Q/G/Kh/Kadhafi, or, Qadhdhafi

This blog has discussed Arabic transliteration before. In 2010:

This blog hardly ever agonizes over transliteration; there are more important things to consider. What matters is that the word can be easily recognized and pronounced, not that it follows anybody’s rules. Especially in the Maghreb the problems associated with transliteration are manifest: the French (phonetic) system or some haphazard English-phonetic system used by journalists and scholars are often predominant. It is on occasion the case that two individuals with the same (Arabic) name spell them in wildly different ways using Latin letters. Two acquaintances are Abd el-Rahmans (عبد الرحمن). One spells it Abdelrahmane the other usesAbderrahman. Another, with the same name uses Abdalraham. These are minute differences, and they can produce their own results in certain circumstances. Use of one or the other spelling may put one in common with a completely different individual. There are Khalids and Khaleds; Mohameds and Muhammads; Belkasems and Belgacems and Belkacems; nowadays such confusion can be especially erroneous in a number of directions.

Refer to this post for your blogger’s opinion on transliteration in general.

The case of the now gone Libyan leader’s name is irritating. It is a non-issue. There are more serious issues to discuss besides this mostly elite debate about how to spell his name, his wardrobe, the fact of his having lady guards and other inanities. For much of the last ten years these sorts fo things distracted from more hard-hitting subject matter related to Libya’s leadership: the sheer brutality of a dictatorship that successfully pointed many western journalists away from its crimes by playing the fool, dressing up in exotic garb and bizarre commentary (the father) and bow ties and plagiarized PhDs (the sons). Too much attention paid to the Qadhafites’ purposeful and natural obscurity and stupidity (we have ample evidence that the urbane and formerly well-liked [in the west] Seif-Islam al Qadhafi is a cheater and a dim wit both intellectually politically and that Khamis and Mu’atassim “the 52 countries of America — or is that Africa?” al-Qadhafi are similarly brutish). Many seemed to assume quite a lot of the young Qadhafis when they gave nothing aside from tailored suits to represent a “liberalizing” trend. This mirrors the equally bogus faith many put in other dictators’ sons like Jamal Mubarak and Bashar al-As’ad. Just now a lot of people seem to have discovered that these young men were not interested in reforming their fathers’ regime, at least not substantively. Such things will happen when the standard for appearing as a “reformer” is a business suit and a rudimentary command of English (Seif-Islam’s English quite poor, for the record).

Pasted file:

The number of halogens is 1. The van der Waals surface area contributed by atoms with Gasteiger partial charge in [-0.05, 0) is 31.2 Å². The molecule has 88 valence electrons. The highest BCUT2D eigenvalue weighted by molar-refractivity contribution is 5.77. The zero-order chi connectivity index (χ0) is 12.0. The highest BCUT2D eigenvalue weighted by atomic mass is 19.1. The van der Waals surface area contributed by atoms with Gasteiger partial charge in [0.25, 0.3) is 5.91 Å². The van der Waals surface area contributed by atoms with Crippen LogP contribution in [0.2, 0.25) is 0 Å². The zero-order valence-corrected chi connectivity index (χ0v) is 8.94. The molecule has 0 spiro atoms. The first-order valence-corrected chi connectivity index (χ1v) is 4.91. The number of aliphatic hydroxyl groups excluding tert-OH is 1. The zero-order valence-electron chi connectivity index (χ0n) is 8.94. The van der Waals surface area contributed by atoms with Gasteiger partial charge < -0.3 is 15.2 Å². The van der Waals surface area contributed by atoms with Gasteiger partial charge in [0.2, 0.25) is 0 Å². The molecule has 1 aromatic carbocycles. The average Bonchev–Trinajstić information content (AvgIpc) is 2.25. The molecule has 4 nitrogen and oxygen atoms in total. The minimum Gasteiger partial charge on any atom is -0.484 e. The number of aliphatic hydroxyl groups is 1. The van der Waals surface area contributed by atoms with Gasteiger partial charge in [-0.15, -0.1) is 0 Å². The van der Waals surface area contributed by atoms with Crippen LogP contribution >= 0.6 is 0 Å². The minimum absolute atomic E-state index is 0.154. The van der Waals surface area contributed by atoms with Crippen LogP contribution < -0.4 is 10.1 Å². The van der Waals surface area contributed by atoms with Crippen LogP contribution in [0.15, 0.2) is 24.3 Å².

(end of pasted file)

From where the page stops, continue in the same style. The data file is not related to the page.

Comrade Max Fisher writes at the Atlantic (full disclosure: this blogger is a big Fisher fan):

As Libyans flood Muammar Qaddafi’s Bab al-Aziziya military compound in Tripoli, they’re making a number of interesting finds. Most recent is what appears to be the diplomatic passport of eldest son Mohammed Qaddafi. Video of someone leafing through the passport reveals an interesting discovery: the spelling of Qaddafi’s name. A much-circulated 2009 ABCNews.com story found 112 different ways to render the Libyan leader’s last name in the Latin alphabet, used in English and most other Western European languages. But, according to this passport, and presumably the Libyan man himself, the accurate Latinized spelling is one of the least commonly used of those 112: Gathafi. (The passport also shows Mohammed’s title as “Son of the Leader of the Revolution,” a reference to his father’s preferred title as head of state.)